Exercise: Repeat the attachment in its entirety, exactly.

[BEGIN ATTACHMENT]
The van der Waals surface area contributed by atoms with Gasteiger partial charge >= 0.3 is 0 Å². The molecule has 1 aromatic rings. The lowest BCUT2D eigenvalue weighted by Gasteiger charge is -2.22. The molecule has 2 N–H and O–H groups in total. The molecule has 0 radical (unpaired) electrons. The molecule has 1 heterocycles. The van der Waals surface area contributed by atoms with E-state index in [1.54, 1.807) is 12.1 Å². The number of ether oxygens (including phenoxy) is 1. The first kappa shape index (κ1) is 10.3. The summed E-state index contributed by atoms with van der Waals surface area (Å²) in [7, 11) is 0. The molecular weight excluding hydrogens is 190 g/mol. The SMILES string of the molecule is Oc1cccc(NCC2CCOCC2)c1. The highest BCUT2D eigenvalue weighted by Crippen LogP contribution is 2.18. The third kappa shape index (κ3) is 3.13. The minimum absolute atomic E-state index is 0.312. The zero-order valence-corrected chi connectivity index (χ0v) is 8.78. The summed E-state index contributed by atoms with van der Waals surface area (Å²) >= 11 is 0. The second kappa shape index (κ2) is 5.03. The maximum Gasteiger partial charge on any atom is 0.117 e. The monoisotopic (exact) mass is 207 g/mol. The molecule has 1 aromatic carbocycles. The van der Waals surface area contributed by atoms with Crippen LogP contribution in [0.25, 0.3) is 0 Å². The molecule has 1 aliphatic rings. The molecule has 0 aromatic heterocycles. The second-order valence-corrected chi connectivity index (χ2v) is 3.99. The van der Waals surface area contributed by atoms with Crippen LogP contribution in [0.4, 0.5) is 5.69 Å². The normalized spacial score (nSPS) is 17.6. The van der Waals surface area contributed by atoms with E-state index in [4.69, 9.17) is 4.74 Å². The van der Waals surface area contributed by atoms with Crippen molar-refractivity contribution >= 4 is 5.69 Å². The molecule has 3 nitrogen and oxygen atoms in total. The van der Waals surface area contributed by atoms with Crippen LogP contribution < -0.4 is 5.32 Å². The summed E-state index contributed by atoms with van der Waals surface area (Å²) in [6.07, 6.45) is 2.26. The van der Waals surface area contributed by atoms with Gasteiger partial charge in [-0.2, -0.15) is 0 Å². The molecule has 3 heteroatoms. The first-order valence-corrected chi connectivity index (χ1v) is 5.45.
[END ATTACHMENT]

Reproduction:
The van der Waals surface area contributed by atoms with Gasteiger partial charge >= 0.3 is 0 Å². The molecule has 1 aromatic rings. The lowest BCUT2D eigenvalue weighted by Gasteiger charge is -2.22. The molecule has 2 N–H and O–H groups in total. The molecule has 0 radical (unpaired) electrons. The molecule has 1 heterocycles. The van der Waals surface area contributed by atoms with E-state index in [1.54, 1.807) is 12.1 Å². The number of ether oxygens (including phenoxy) is 1. The first kappa shape index (κ1) is 10.3. The summed E-state index contributed by atoms with van der Waals surface area (Å²) in [7, 11) is 0. The molecular weight excluding hydrogens is 190 g/mol. The SMILES string of the molecule is Oc1cccc(NCC2CCOCC2)c1. The highest BCUT2D eigenvalue weighted by Crippen LogP contribution is 2.18. The third kappa shape index (κ3) is 3.13. The minimum absolute atomic E-state index is 0.312. The zero-order valence-corrected chi connectivity index (χ0v) is 8.78. The summed E-state index contributed by atoms with van der Waals surface area (Å²) >= 11 is 0. The second kappa shape index (κ2) is 5.03. The maximum Gasteiger partial charge on any atom is 0.117 e. The monoisotopic (exact) mass is 207 g/mol. The molecule has 1 aromatic carbocycles. The van der Waals surface area contributed by atoms with Crippen LogP contribution in [0.25, 0.3) is 0 Å². The molecule has 1 aliphatic rings. The molecule has 0 aromatic heterocycles. The second-order valence-corrected chi connectivity index (χ2v) is 3.99. The van der Waals surface area contributed by atoms with Crippen LogP contribution in [0.4, 0.5) is 5.69 Å². The normalized spacial score (nSPS) is 17.6. The van der Waals surface area contributed by atoms with E-state index in [4.69, 9.17) is 4.74 Å². The van der Waals surface area contributed by atoms with Crippen molar-refractivity contribution >= 4 is 5.69 Å². The molecule has 3 nitrogen and oxygen atoms in total. The van der Waals surface area contributed by atoms with Crippen LogP contribution < -0.4 is 5.32 Å². The summed E-state index contributed by atoms with van der Waals surface area (Å²) in [6.07, 6.45) is 2.26. The van der Waals surface area contributed by atoms with Gasteiger partial charge in [-0.2, -0.15) is 0 Å². The molecule has 3 heteroatoms. The first-order valence-corrected chi connectivity index (χ1v) is 5.45.